Thoughts and Notes at Home and Abroad
American philanthropist Elihu Burritt (1810-79) was involved in and lectured widely on many causes, including the abolition of slavery, temperance, and world peace. Known as the 'learned blacksmith' because of his early training in the trade, he was eventually appointed US consul in Birmingham, England, from 1865 to 1870. In addition to his campaigning, Burritt was a prolific writer, producing books and articles on a range of subjects. In this work, published in 1868, he assembles a collection of his writings published between 1850 and 1855 in a variety of periodicals. This compilation covers a wide range of topics - from the Great Exhibition of 1851 to the 'Anarchy of Governments' - drawing from his experiences in Europe and in the USA. Much of Burritt's writing is devoted to the issue of international relations, and to his desire for a 'Congress of Nations' devoted to ending conflict in Europe.
- Electronic book text
- 05 Mar 2012
- CAMBRIDGE UNIVERSITY PRESS
- Cambridge University Press (Virtual Publishing)
- Cambridge, United Kingdom
Table of contents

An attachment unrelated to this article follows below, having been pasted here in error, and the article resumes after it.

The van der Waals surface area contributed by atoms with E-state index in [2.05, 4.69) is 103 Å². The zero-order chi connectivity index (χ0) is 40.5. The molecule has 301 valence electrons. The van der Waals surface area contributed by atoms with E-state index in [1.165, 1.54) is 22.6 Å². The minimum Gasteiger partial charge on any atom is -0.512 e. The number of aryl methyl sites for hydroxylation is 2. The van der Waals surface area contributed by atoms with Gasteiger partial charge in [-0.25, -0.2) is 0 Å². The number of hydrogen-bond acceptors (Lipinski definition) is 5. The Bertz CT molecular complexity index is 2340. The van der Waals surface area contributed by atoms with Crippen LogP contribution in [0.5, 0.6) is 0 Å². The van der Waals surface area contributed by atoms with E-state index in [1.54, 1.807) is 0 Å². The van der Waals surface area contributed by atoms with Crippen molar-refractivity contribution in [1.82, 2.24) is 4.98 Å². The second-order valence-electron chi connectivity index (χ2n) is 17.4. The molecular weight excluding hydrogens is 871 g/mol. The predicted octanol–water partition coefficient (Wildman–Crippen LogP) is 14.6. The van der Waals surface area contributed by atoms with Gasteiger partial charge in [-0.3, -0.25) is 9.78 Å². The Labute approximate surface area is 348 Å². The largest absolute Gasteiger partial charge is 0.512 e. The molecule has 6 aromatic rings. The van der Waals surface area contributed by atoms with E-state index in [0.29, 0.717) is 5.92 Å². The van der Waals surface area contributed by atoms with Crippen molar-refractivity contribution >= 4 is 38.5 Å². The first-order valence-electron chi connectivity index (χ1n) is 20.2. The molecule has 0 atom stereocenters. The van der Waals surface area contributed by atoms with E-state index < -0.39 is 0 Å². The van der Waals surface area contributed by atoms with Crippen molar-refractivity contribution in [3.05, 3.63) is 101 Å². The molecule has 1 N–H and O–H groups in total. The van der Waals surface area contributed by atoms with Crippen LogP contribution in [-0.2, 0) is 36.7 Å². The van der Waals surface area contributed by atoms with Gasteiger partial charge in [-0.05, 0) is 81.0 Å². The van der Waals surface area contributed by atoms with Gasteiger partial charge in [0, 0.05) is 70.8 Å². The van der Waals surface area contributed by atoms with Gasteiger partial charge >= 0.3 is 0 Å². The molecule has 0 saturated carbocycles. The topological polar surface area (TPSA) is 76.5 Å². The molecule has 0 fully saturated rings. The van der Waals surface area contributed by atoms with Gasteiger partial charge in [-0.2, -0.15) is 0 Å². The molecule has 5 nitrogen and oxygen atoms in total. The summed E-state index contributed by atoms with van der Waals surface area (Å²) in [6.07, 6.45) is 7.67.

Preface; 1. The century clock; 2. Again in the fatherland; 3. The Rauhe Haus at Hamburgh; 4. Christmas at the Rauhe Haus; 5. Christmas in Germany; 6. The social principle; 7. The brotherhood of nations; 8. International sympathies; 9. We; 10. The heroes of Hamburgh; 11. Trades and their transformations; 12. International school of courtesy, 1851; 13. The closing hour of the Great Exhibition of 1851; 14. The moonlight of Christianity; 15. The normal schools of peace and war; 16. A happy family; 17. John Bull and ocean penny postage; 18. The growing idea of a congress of nations; 19. Bagging widows' mites; 20. The end of that way; 21. The silken ties that bind two willing nations; 22. The great peace congress at Paris; 23. The fishers of men and the expectations of the world; 24. The anarchy of governments; 25. The guide light of the gospel; 26. War's religion; 27. The husbandry of the plough and the sword; 28. Teaching the young idea how to shoot; 29. A child's question; 30. Military protection; 31. Old England's Plymouth; 32. Letters to an apprentice; 33. Mind and instinct; 34. The mother and motives of invention; 35. The entailment and dissemination of knowledge; 36. Self helps and providential helps; 37. Easy acquisition of knowledge; 38. The simple circulation of the bible; 39. Eighteen hundred and fifty-two; 40. Manufacturing public opinion; 41. A word about the war-ship in Boston harbour; 42. A word to the boys about war; 43. Incidents and observations in the south; 44. After-battle amenities; 45. One vote, and its responsibility; 46. The relative capacities of nations; 47. The waste of war and winnings of industry; 48. The penny post of England; 49. Eighteen hundred and fifty-three; 50. The sentiment of nationality; 51. The right and dignity of nationality; 52. The physiology and union of nationalities; 53. Nationality and civil freedom; 54. Thoughts at the plough; 55. The dignity of the farmer's occupation; 56. The farmer's luxuries.